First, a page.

For the past 8 months, the chiddlers and I have had the privilege of studying woodshop with two very awesome teachers. It rocks. We attend class once a week and -- every class -- each come away with one toy, handmade from scratch. When I say from scratch, I really mean it. This is serious from-scratch business, yo -- no pre-cut wood here.
Generally, class starts with a little measuring and sawing.
Often followed by drilling (hands down, Micah's favorite activity a la woodshop).
Can't have a class without a lil hammering.
And, of course, screwdrivering (a mouthful, I know, but sounds better than the alternative).
The final products, in my opinion, have been nothing short of amazing.
Choo-choo by Eli; Rainbow rocket by moi; chopper by Micah
These are just a select few of the creations we've churned out over the past few months. Like I said, every week is something new and exciting. I get a little choked up in attempting to express how fun, valuable, amazing and downright awesome in every imaginable way this class has been for the three of us. The kids are crazy for it and I, well... let's just say I've actually started dreaming woodshop, concocting in my head the following weeks rainbow rockets and little toy robots. It's just so fun and so satisfying and it don't hurt none that it teaches the kids all kinds of mad skillz, particularly of the mathematical variety (logic, measurement, problem solving, oh my!). I can feel this veering in to a blog post about woodworking and how important and wonderful and amazing and, sadly, underused it is as a teaching tool for kids, but let's just leave it at that and move on to the part, as promised, where woodshop meets etsy.
Over the summer, Eli developed a wee bit of an obsession for money. Money was suddenly just. so. cool. He loved every thing about it. "I just looooove the look of paper money," he said while gazing longingly at a five dollar bill, much to the amusement of my goddaughter. But even better than admiring it's inherent beauty? Counting it. Yep, counting money is seriously the bomb. It started with the cute lil piles of change I found around the house (always adding up to exactly one dollar).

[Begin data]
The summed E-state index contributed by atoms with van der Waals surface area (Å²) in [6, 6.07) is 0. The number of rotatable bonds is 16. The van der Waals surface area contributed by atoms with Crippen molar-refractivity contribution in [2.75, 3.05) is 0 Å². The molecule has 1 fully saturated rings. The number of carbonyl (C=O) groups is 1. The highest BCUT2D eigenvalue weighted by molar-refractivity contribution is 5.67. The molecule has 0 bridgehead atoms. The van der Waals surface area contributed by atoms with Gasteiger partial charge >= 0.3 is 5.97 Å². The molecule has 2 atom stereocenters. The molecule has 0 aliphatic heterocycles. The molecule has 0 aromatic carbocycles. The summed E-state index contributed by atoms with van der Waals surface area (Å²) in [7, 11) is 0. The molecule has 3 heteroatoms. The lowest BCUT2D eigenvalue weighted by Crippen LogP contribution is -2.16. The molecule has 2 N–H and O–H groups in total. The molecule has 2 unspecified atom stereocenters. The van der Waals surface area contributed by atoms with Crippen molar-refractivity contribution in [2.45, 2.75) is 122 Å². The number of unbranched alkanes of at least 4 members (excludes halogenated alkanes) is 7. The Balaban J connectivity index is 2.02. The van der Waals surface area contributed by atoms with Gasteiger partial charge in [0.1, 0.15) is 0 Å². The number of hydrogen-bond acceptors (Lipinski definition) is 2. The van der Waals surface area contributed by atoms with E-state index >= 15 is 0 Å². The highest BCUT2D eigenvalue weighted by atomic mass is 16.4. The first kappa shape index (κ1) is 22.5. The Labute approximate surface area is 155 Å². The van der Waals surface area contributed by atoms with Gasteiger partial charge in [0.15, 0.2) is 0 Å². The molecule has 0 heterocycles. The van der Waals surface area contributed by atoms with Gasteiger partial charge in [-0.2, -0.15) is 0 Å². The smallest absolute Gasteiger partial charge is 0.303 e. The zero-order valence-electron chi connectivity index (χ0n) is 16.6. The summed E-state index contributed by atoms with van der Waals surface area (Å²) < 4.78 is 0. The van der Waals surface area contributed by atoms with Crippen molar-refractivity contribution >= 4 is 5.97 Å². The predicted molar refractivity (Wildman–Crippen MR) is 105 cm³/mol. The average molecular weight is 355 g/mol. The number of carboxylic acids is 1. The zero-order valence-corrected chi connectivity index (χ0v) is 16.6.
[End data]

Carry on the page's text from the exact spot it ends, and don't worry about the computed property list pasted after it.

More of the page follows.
And then, one late night, things took a turn for the crazy, when he went on (what I can only describe as) a one dollar pile making bender. See for yourself:
It was out of this love for money that operation lemonade stand was born. Then, still high off his success with the OP, he asked if he could get a job. A real job. He just really wanted to make money. I offered to pay him to do odd jobs around the property, but NO, that would not suffice. He wanted a job that would allow him to contribute to the overall income of the family. Mooching exclusively off the ol' rents was apparently no longer gonna cut it. When we came up pretty blank on job ideas for a seven year old, he started making things to sell, mostly in woodshop class. I mentioned in passing that he might have better luck selling his handmade wooden toys online; that I could set up an etsy shop for him. He was all over it. Micah, of course, wanted in on the action, too, sweet as it was. And, thus Brothers Make was born.
The rest is history. It's been a blast. The thrill of each sell is off the charts (even if their only customer is my brother). They recently sold a couple ridiculously cute handmade Christmas ornaments (check 'em out here and here).
I just think it's so cool that we live in a world where kids can sell their adorable handmade art online. The only downside being that they've now started charging for pretty much everything they make. Yep, David and I have to fork out a buck or two just to hang hand drawn kiddo art on the fridge.